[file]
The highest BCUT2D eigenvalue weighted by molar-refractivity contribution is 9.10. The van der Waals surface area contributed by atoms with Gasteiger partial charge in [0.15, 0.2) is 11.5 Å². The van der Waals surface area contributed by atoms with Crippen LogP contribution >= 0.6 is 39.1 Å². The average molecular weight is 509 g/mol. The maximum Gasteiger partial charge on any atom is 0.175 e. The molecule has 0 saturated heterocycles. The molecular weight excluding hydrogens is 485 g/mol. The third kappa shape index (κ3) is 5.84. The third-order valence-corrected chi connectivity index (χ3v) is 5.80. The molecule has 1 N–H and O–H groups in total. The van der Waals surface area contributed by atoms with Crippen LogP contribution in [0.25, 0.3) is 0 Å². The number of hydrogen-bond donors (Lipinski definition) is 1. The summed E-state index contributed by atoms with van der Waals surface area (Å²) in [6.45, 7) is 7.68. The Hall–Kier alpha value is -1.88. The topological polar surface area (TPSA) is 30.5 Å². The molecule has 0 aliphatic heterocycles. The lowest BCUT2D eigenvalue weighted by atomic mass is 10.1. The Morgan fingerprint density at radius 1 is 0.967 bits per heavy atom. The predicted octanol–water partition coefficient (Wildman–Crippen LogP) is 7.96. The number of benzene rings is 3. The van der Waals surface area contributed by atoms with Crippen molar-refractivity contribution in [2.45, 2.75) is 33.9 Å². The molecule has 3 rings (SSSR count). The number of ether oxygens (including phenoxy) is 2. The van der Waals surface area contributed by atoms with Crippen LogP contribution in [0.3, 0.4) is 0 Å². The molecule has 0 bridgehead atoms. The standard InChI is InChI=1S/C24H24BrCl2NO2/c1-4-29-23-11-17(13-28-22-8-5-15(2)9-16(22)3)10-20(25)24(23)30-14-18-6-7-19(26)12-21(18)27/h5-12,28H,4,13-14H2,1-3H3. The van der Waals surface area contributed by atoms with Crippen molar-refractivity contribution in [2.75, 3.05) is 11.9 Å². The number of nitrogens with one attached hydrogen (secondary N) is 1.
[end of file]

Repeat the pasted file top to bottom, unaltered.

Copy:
The highest BCUT2D eigenvalue weighted by molar-refractivity contribution is 9.10. The van der Waals surface area contributed by atoms with Gasteiger partial charge in [0.15, 0.2) is 11.5 Å². The van der Waals surface area contributed by atoms with Crippen LogP contribution >= 0.6 is 39.1 Å². The average molecular weight is 509 g/mol. The maximum Gasteiger partial charge on any atom is 0.175 e. The molecule has 0 saturated heterocycles. The molecular weight excluding hydrogens is 485 g/mol. The third kappa shape index (κ3) is 5.84. The third-order valence-corrected chi connectivity index (χ3v) is 5.80. The molecule has 1 N–H and O–H groups in total. The van der Waals surface area contributed by atoms with Crippen LogP contribution in [0.25, 0.3) is 0 Å². The number of hydrogen-bond donors (Lipinski definition) is 1. The summed E-state index contributed by atoms with van der Waals surface area (Å²) in [6.45, 7) is 7.68. The Hall–Kier alpha value is -1.88. The topological polar surface area (TPSA) is 30.5 Å². The molecule has 0 aliphatic heterocycles. The lowest BCUT2D eigenvalue weighted by atomic mass is 10.1. The Morgan fingerprint density at radius 1 is 0.967 bits per heavy atom. The predicted octanol–water partition coefficient (Wildman–Crippen LogP) is 7.96. The number of benzene rings is 3. The van der Waals surface area contributed by atoms with Crippen molar-refractivity contribution in [2.45, 2.75) is 33.9 Å². The molecule has 3 rings (SSSR count). The number of ether oxygens (including phenoxy) is 2. The van der Waals surface area contributed by atoms with Crippen LogP contribution in [0.3, 0.4) is 0 Å². The molecule has 0 bridgehead atoms. The standard InChI is InChI=1S/C24H24BrCl2NO2/c1-4-29-23-11-17(13-28-22-8-5-15(2)9-16(22)3)10-20(25)24(23)30-14-18-6-7-19(26)12-21(18)27/h5-12,28H,4,13-14H2,1-3H3. The van der Waals surface area contributed by atoms with Crippen molar-refractivity contribution in [2.75, 3.05) is 11.9 Å². The number of nitrogens with one attached hydrogen (secondary N) is 1.